A new report from the New York Times attempts to answer the questions – how did our economy get to this point? And where did this massive deficit come from? The report took the spending habits of the last president, and compared them to those of President Obama, from his inauguration in 2009 and projected through 2017, and interestingly, despite what Republicans and Conservatives think, George Bush still out-spent Barack Obama by more than 2 to 1.
When President Clinton left office in 2001, George Bush inherited a surplus, one that was projected to be over a trillion dollars for the next decade if the Clinton policies remained in effect. The chart below, which took information from The Congressional Budget Office and The Center on Budget and Policy Priorities, tells the story of George Bush and his spending ways, and how he turned a surplus into a deficit beginning in 2002, and how that deficit grew each year until he left office in 2009.
- The Bush wars in Afghanistan and Iraq, along with Defense – $1.5 Trillion added to the deficit.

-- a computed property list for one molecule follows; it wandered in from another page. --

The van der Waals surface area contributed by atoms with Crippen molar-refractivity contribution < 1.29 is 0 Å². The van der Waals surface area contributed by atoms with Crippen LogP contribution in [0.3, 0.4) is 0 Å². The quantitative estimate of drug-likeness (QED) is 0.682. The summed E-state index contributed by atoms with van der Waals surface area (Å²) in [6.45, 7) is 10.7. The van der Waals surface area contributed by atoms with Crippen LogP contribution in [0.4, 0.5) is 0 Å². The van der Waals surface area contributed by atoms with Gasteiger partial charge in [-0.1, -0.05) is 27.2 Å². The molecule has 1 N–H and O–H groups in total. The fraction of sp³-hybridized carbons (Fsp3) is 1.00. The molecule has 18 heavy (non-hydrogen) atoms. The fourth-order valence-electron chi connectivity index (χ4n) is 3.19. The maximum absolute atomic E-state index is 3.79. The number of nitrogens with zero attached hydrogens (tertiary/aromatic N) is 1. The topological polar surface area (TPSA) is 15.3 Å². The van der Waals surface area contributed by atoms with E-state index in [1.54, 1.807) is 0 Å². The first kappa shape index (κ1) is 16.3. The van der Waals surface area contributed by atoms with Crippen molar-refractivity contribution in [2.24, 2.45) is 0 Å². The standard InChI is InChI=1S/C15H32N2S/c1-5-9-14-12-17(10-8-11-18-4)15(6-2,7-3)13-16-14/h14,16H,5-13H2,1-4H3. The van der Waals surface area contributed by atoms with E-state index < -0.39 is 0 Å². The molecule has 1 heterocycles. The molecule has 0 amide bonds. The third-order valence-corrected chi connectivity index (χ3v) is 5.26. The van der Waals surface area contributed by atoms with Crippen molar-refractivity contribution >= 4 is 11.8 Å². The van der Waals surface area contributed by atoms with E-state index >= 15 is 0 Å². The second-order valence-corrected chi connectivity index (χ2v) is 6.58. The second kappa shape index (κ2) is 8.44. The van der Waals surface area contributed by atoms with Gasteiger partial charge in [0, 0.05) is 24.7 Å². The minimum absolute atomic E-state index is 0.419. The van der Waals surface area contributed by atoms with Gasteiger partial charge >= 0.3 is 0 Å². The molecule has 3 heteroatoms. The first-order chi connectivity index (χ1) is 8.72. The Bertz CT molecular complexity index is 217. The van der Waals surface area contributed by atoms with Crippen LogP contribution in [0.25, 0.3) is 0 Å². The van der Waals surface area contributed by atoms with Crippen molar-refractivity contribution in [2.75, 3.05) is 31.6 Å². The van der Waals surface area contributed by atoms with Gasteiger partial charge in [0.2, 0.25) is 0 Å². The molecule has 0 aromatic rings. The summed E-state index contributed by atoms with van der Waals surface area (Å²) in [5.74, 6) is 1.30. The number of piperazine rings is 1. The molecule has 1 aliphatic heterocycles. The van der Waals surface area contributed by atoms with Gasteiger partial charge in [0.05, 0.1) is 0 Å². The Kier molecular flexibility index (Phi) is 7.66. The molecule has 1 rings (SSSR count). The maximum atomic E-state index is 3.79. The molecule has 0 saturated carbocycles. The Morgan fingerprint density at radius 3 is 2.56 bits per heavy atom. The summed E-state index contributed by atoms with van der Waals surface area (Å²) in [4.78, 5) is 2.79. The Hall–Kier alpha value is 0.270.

- The Bush Tax Cuts – $1.8 Trillion added to the deficit.
- Non-Defense Discretionary spending under George Bush – $608 Billion added to the deficit.
- Bush Tarp and other Bailouts – $224 Billion added to the deficit.
- Bush’s Medicare Drug Policies – $180 Billion added to the deficit.
- Bush’s Stimulus and other spending – #773 Billion added to the deficit.
All in all, George Bush took an actual surplus of $127 billion in 2001, and turned it into a deficit of $319 billion in 2005. His total in new spending equaled over $5 trillion. This figure dwarfs the $1.44 trillion in new spending President Obama is expected to make through two terms ending in 2017.
It should be noted that the biggest spending spree George Bush and the Republicans went on, according to these figures from the Congressional Budget Office, were the Bush Tax Cuts. The New York Times report puts it this way; “If all of them [Bush Tax Cuts] expired as scheduled at the end of 2012, future deficits would be cut by about half, to sustainable levels”.1